Stationary collectors that allow certain degree of alignment of electrospun fibers are also reported, which mainly focus on varying the geometry of stationary collectors to alter electric field distributions to direct fiber alignment. Li et al. used two parallel conductive silicon strips separated by a gap to serve as a collector. Driven by electrostatic interactions, the charged nanofibers were stretched to span across the gap to become uniaxially aligned25,26. As in a conventional electrospinning setup, the electric field between the spinneret needle and the collector initiates fiber formation along the direction of the electric field lines. However, unlike a conventional setup, the electric field lines in the vicinity of the collector are split into two pointing toward the opposite edges of the gap. As a result, the electrostatic forces acting on the charged nanofibers cause the latter to span across the gap uniaxially. A further improvement of this method is to use an inclined-gap collector proposed and demonstrated by Park and Yang27. They modified the configuration of the two strips that formed the collectors so that one strip was oriented horizontally and directly beneath the spinneret needle and the other vertically and offset to the side and below the surface of the first one. These two strips were positioned so that their closest edges formed a gap that was inclined at 45°. Due to the extra height difference compared to the parallel-strip configuration, more space and time were available to allow fibers to be self-aligned. The alignment of the collected fibers suspended in the inclined gap was significantly improved. Following this concept, Xie, et al. created radially aligned electrospun fibers by using a point electrode at center of a ring-shape collector28. Similarly, orthogonally oriented fibers could be collected by a square collector constructed by two pairs of collecting electrodes orthogonal to each other, where each pair of parallel collectors was grounded alternately for 10 minutes each29. Finally, the concept of magnetic electrospinning was also reported, it was based on replacing the two-strip collectors with two grounded magnets with magnetic-particles added into the polymer solutions. As a result, the electrospun fibers were doped with magnetic-particles, and they were stretched to align along the magnetic field across a large gap30,31.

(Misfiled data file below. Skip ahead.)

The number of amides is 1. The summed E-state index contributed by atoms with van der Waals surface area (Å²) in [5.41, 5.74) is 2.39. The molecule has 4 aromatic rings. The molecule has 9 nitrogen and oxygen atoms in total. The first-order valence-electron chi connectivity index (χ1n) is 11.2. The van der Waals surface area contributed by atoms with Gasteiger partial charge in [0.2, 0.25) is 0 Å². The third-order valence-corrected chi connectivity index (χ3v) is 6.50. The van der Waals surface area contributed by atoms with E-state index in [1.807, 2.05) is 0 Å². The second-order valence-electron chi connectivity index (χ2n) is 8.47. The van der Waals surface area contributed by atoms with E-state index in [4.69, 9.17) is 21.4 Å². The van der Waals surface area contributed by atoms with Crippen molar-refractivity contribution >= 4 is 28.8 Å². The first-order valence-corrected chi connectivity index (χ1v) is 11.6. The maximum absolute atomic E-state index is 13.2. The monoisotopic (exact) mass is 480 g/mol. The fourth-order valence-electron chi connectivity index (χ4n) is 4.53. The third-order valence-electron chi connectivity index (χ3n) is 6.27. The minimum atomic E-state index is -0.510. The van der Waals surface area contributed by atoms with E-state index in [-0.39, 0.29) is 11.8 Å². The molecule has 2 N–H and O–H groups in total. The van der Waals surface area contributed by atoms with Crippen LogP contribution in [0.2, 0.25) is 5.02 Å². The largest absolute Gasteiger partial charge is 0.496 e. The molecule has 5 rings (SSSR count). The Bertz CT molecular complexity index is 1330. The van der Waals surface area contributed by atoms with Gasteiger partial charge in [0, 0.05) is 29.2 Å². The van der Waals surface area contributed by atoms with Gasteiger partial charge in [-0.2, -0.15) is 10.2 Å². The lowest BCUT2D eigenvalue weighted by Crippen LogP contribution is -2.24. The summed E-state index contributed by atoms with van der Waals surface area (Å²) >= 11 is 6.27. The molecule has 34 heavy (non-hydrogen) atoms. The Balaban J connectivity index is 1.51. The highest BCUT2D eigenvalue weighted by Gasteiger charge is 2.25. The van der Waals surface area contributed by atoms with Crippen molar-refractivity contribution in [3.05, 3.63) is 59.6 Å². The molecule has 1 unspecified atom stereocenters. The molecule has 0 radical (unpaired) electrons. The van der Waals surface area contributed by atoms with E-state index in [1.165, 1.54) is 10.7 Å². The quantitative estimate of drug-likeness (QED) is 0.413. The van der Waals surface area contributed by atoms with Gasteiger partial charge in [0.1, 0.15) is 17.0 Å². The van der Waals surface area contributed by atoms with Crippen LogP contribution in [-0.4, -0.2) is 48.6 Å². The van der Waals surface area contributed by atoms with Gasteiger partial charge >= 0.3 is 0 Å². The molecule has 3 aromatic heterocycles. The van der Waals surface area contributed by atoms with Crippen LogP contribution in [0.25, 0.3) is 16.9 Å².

Overall, current state-of-the-art electrospinning technology was advanced with the capability to control the alignment of collected fibers resulting in stand-alone fibers, strips, sheets, and mats. Some of the alignment approaches have been adopted as industrial standard process for mass production. However, strategy to direct electrospun fibers to separate into independent and aligned bundles has not been realized. This would be an important technique for small scale applications, such as micro-sensors, textile sensors, and tissue engineering scaffolds. Since electrospun fibers are in the range of nanometer to micrometer, it can be hard to cut or reposition electrospun fibers into multiple parallel aligned fiber bundles after they are formed. In this paper, we present the study on an incline gap with serrated edges as the collector that further improves upon the published inclined-gap collector27. The key significance is that the serrated edges across the incline gap enable the ability to focus and direct the electric field at predetermined locations and separations, so that the electrospun fibers aggregate onto the tooth tips and span across the closest opposing tip. This effect was previously verified by two of our experimental studies. First, we experimentally demonstrated that the probability of electrospun fibers collected on a serrated tip could be significantly increased by using a sharp tooth32. Second, our experimental findings suggested that using a smaller pitch-to-gap ratio with a sharper tooth angle, multiple aligned fiber bundles with a designed separation could be collected simultaneously33.